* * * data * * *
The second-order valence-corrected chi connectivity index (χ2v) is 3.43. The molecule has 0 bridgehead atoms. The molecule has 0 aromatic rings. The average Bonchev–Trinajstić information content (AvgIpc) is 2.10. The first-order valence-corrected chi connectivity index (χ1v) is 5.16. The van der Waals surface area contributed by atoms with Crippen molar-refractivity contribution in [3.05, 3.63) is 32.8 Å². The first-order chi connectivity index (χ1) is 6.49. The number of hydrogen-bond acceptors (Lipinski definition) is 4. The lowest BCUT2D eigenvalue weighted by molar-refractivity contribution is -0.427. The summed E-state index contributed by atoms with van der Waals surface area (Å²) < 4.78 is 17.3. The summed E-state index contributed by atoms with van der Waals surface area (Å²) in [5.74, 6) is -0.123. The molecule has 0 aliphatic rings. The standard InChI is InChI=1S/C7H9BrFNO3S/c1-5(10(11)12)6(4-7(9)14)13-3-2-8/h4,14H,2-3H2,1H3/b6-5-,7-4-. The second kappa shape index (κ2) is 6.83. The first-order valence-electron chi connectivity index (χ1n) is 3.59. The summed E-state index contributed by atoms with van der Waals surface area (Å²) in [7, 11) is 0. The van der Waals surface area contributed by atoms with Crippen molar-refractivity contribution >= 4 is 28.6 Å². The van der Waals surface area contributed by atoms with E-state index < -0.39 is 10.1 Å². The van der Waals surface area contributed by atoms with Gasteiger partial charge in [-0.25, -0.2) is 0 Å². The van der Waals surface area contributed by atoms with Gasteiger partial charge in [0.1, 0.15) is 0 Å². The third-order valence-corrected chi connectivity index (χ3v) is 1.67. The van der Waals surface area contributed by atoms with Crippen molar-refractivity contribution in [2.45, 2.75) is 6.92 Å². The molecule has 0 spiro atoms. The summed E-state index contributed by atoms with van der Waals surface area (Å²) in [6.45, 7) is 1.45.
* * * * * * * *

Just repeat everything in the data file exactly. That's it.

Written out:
The second-order valence-corrected chi connectivity index (χ2v) is 3.43. The molecule has 0 bridgehead atoms. The molecule has 0 aromatic rings. The average Bonchev–Trinajstić information content (AvgIpc) is 2.10. The first-order valence-corrected chi connectivity index (χ1v) is 5.16. The van der Waals surface area contributed by atoms with Crippen molar-refractivity contribution in [3.05, 3.63) is 32.8 Å². The first-order chi connectivity index (χ1) is 6.49. The number of hydrogen-bond acceptors (Lipinski definition) is 4. The lowest BCUT2D eigenvalue weighted by molar-refractivity contribution is -0.427. The summed E-state index contributed by atoms with van der Waals surface area (Å²) < 4.78 is 17.3. The summed E-state index contributed by atoms with van der Waals surface area (Å²) in [5.74, 6) is -0.123. The molecule has 0 aliphatic rings. The standard InChI is InChI=1S/C7H9BrFNO3S/c1-5(10(11)12)6(4-7(9)14)13-3-2-8/h4,14H,2-3H2,1H3/b6-5-,7-4-. The second kappa shape index (κ2) is 6.83. The first-order valence-electron chi connectivity index (χ1n) is 3.59. The summed E-state index contributed by atoms with van der Waals surface area (Å²) in [7, 11) is 0. The van der Waals surface area contributed by atoms with Crippen molar-refractivity contribution >= 4 is 28.6 Å². The van der Waals surface area contributed by atoms with E-state index < -0.39 is 10.1 Å². The van der Waals surface area contributed by atoms with Gasteiger partial charge in [-0.25, -0.2) is 0 Å². The van der Waals surface area contributed by atoms with Gasteiger partial charge in [0.1, 0.15) is 0 Å². The third-order valence-corrected chi connectivity index (χ3v) is 1.67. The van der Waals surface area contributed by atoms with Crippen molar-refractivity contribution in [2.45, 2.75) is 6.92 Å². The molecule has 0 spiro atoms. The summed E-state index contributed by atoms with van der Waals surface area (Å²) in [6.45, 7) is 1.45.